(Additional information about the current context and status of library storage facilities can be found in Library Storage Facilities and the Future of Print Collections in North America, a new white paper commissioned by RLG Programs and prepared by Lizanne Payne, executive director of the Washington Research Libraries Consortium (WRLC). This paper explores the current state of the art in high-density storage solutions for libraries, focusing on the design and organization of such facilities in North America.)

Outcomes include:

  • synthesis of the experiences of those involved in various approaches to collaborative collection management
  • identification of the major obstacles to effective collaborative action in managing print collections—cultural, technical, financial, legal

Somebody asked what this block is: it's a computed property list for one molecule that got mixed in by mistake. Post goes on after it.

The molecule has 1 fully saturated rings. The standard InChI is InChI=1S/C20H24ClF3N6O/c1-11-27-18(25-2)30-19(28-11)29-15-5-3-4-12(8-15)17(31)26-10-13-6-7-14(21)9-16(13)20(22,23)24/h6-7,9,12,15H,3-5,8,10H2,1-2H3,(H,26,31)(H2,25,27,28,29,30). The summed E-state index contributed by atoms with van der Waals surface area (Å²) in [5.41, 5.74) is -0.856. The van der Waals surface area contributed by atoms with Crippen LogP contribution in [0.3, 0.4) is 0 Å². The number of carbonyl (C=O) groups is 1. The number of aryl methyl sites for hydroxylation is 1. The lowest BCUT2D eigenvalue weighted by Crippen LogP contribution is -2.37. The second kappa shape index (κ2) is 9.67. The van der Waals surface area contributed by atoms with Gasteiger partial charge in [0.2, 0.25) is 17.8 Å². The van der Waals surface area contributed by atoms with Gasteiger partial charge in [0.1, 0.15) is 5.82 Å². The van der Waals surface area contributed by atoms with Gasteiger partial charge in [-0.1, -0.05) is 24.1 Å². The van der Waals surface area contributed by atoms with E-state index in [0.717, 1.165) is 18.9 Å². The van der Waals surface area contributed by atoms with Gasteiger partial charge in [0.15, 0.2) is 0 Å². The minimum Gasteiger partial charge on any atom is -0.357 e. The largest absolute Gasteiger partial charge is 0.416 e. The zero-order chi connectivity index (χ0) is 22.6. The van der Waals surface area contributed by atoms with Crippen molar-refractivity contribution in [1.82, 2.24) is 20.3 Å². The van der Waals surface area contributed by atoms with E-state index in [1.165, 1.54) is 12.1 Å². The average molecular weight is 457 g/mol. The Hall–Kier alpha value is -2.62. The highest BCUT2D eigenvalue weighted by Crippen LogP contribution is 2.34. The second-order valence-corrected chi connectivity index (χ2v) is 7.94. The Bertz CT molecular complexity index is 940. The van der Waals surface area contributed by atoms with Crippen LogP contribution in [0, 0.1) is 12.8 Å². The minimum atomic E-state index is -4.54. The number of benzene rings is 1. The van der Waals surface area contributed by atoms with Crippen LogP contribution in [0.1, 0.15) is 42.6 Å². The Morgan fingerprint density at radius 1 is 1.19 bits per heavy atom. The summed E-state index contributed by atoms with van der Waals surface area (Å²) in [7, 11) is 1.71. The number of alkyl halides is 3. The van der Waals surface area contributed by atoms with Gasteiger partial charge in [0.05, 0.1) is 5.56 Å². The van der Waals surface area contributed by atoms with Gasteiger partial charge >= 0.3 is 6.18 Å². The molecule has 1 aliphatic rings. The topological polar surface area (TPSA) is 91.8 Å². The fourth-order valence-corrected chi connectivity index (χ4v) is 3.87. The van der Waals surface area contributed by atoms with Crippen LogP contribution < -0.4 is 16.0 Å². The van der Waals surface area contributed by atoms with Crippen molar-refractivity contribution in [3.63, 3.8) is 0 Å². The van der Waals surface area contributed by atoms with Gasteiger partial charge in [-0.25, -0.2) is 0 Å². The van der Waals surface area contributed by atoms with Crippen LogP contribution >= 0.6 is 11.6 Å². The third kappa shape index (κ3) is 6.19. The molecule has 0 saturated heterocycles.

• strategies for overcoming those obstacles
  • a list of actions that OCLC Programs and Research could take to facilitate collaborative collection management activities, and
  • a specific action identified by each attending institution that will move their own collective collection management efforts to the next level.

Survey

Invitees were asked to answer a series of questions before the event, such as:

  • What collaborative approaches to managing print collections are you trying?
  • What would you like to do that you haven't been able to do?
  • What are the obstacles keeping you from that next level of accomplishment?

Agenda

Day One
Class of '55 Room
University of Pennsylvania, Van Pelt Library